1. You put a card in the machine? We just touch our card to the machine, in Canada. It’s pretty well instant, it’s been like that for about a decade now.

    Possibly why there is not much market for pay methods here.

  2. Just spitballing but your description of surreptitiously paying makes me wonder if the physical setup of checkouts in many larger retailers makes it difficult for them to enable this due to the possibility of inadvertent triggering of somebody else’s device. I’ve seen it in use in some convenience stores but in those cases the payment devices are usually widely separated (if there is more than one) with plenty of white space so people don’t crowd up to the register, very unlike the usual crammed cattle chutes in many big box stores.

    From a personal aspect I’m not really keen on enabling access to my bank or credit accounts on my phone in a way that can be triggered without me doing something physical so the time savings is going to be negligible. While the transaction itself might be safer I feel that I’m more in danger of my phone being lost/stolen (a risk with credit cards, too, I know) or the payment app triggered by fraud.

  3. I don’t use debit cards in most big retailers because I worry about access to my account by hackers.

    My son had his bank account emptied around Christmas two years ago. He had used his debit card at a gas station. The bank (Chase) took over a month to restore his balance.

  4. I don’t think debit cards are worth the risk if you have more than a small amount of money in your account.

    Also, you can inadvertently negate the security benefit of two-factor authentication by having the authenticator app on your phone or by configuring your accounts to send authorization codes to your phone.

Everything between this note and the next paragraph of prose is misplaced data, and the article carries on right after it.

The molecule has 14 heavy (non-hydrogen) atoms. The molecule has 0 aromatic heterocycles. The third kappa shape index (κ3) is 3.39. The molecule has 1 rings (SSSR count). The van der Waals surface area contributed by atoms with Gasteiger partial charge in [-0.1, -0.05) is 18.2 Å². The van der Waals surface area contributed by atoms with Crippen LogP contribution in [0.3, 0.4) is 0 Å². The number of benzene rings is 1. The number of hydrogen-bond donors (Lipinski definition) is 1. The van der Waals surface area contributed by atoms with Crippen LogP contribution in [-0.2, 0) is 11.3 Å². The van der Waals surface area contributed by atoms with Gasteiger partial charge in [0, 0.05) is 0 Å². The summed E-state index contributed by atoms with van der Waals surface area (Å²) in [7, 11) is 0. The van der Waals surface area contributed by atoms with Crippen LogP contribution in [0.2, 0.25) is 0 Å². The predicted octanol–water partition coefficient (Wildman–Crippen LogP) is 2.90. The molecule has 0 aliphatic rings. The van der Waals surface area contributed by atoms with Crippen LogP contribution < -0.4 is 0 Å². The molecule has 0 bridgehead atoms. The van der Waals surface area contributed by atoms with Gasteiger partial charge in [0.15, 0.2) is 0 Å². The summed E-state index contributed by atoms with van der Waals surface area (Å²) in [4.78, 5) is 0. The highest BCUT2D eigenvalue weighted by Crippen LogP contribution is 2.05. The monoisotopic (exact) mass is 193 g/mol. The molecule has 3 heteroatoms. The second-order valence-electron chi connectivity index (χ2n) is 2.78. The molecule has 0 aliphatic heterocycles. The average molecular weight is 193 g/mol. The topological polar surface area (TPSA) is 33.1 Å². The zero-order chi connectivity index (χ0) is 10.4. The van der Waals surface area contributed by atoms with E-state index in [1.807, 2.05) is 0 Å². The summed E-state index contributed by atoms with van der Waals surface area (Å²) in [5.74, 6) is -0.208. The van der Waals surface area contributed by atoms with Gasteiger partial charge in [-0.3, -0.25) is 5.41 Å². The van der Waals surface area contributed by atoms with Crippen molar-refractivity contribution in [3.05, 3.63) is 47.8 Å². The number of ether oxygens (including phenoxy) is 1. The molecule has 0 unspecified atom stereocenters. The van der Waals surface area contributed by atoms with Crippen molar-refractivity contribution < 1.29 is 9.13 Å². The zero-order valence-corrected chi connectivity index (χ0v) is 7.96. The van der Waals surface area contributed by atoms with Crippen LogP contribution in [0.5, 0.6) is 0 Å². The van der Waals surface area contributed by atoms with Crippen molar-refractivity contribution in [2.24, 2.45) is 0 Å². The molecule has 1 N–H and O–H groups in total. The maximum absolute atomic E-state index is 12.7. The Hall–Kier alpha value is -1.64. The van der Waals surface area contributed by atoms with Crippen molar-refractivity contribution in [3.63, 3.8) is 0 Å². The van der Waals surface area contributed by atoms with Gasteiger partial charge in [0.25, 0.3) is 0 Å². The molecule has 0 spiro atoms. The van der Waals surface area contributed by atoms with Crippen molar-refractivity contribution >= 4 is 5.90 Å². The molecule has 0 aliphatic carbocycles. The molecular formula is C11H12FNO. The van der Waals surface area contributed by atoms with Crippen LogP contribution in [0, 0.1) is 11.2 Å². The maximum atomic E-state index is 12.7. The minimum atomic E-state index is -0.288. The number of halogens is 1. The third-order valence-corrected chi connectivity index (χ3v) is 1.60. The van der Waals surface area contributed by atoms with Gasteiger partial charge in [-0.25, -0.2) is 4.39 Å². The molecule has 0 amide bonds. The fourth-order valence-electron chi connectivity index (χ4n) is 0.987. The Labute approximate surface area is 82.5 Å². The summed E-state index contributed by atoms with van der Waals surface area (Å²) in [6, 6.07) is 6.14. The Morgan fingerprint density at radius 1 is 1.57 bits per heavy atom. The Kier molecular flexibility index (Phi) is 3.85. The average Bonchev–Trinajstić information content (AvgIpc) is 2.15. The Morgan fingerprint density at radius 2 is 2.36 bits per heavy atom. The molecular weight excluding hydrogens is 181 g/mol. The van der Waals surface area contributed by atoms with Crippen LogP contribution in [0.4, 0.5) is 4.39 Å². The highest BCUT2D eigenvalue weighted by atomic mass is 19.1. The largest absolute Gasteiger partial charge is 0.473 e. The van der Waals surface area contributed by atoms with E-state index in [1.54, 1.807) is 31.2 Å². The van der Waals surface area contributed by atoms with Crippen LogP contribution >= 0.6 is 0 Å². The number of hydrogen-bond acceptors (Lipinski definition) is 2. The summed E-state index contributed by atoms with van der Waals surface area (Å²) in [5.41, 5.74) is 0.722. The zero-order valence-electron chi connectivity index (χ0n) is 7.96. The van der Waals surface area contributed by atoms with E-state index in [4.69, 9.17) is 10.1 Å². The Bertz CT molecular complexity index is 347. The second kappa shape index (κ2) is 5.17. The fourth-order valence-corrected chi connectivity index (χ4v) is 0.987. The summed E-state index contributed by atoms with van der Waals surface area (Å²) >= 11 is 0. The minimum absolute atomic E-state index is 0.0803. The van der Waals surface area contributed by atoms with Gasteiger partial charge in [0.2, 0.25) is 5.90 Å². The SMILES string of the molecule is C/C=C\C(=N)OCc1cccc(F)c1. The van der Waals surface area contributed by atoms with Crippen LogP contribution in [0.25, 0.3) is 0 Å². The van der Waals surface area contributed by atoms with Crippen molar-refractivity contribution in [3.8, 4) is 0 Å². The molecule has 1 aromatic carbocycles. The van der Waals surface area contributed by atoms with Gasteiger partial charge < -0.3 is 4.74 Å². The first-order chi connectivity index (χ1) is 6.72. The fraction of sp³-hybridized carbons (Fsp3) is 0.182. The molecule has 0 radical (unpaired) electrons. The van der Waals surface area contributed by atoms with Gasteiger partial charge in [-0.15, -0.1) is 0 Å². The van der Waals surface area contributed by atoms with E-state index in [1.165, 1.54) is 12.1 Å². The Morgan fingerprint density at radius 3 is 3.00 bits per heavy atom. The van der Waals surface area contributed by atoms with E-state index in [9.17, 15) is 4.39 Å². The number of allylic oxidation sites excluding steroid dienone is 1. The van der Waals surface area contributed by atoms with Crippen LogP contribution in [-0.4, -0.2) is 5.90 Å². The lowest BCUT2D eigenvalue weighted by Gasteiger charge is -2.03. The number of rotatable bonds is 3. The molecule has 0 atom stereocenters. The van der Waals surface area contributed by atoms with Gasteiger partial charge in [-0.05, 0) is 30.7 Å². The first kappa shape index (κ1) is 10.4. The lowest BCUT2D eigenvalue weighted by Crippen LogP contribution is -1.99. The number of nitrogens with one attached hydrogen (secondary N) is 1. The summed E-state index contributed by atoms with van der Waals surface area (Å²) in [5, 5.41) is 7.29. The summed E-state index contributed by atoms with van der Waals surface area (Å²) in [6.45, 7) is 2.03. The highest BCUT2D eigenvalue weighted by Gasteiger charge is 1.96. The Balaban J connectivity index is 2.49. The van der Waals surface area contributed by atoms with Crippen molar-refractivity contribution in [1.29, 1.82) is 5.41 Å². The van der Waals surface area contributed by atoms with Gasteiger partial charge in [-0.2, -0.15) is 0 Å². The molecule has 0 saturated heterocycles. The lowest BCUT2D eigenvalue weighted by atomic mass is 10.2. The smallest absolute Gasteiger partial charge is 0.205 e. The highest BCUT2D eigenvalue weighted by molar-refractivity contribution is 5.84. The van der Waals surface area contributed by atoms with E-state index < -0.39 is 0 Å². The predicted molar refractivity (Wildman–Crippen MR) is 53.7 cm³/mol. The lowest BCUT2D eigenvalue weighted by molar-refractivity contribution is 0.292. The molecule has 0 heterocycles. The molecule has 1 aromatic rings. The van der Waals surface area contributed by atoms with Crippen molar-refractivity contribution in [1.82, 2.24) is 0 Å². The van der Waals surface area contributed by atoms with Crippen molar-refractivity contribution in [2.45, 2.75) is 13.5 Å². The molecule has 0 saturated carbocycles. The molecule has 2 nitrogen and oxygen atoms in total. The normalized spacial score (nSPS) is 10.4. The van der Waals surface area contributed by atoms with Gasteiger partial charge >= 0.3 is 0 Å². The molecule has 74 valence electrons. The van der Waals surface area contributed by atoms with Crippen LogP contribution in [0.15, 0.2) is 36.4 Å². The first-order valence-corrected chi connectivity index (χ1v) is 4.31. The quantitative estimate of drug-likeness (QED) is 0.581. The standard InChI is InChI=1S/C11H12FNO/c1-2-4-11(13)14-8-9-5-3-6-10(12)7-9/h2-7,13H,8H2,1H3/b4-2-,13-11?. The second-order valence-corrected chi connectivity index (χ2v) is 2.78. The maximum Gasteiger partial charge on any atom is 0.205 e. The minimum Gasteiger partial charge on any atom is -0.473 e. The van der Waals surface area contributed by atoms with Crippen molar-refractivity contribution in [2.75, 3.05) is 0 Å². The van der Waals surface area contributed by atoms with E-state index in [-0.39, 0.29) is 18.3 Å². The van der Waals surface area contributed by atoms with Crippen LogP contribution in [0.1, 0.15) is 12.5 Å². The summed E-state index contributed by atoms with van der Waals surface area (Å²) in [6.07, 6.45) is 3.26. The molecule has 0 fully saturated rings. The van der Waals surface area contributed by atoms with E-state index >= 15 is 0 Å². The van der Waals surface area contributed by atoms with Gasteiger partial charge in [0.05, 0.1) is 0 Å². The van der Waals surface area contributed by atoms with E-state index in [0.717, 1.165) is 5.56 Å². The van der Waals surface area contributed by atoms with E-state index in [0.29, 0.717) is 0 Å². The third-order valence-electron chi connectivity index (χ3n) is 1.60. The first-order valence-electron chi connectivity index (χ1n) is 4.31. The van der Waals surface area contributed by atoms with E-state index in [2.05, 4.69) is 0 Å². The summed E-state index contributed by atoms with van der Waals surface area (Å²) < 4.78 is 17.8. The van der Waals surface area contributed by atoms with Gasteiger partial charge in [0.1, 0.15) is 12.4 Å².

5. Carl from Chicago:

    “Apple Pay is much more secure than any card reader – Apple Pay doesn’t provide your “real” credit card to the store, instead it uses a “token” for the transaction.”

    I believe this (and the WSJ article) are outdated. All of my cards (credit and debit) are now “chipped” and in the vast majority of stores, I have to insert the card into a chip reader instead of swiping it to read the magnetic strip. In those cases, the exact same form of encoded transaction occurs. As I have heard it described, a “chipped” card generates a “virtual” account number for that transaction only. The retailer gets that “virtual” account number, but never your real account number. This is also why it takes longer for a “chipped” card to complete the transaction (there is more back-and-forth with the bank/card issuer) versus swiping the strip. This capability has been common in Europe for many years. Your Apple watch is doing the same thing. It may appear to go faster, but the only thing that might actually be faster is not retrieving your card from your wallet/purse and the use of the Touch system versus entering a multi-digit PIN code.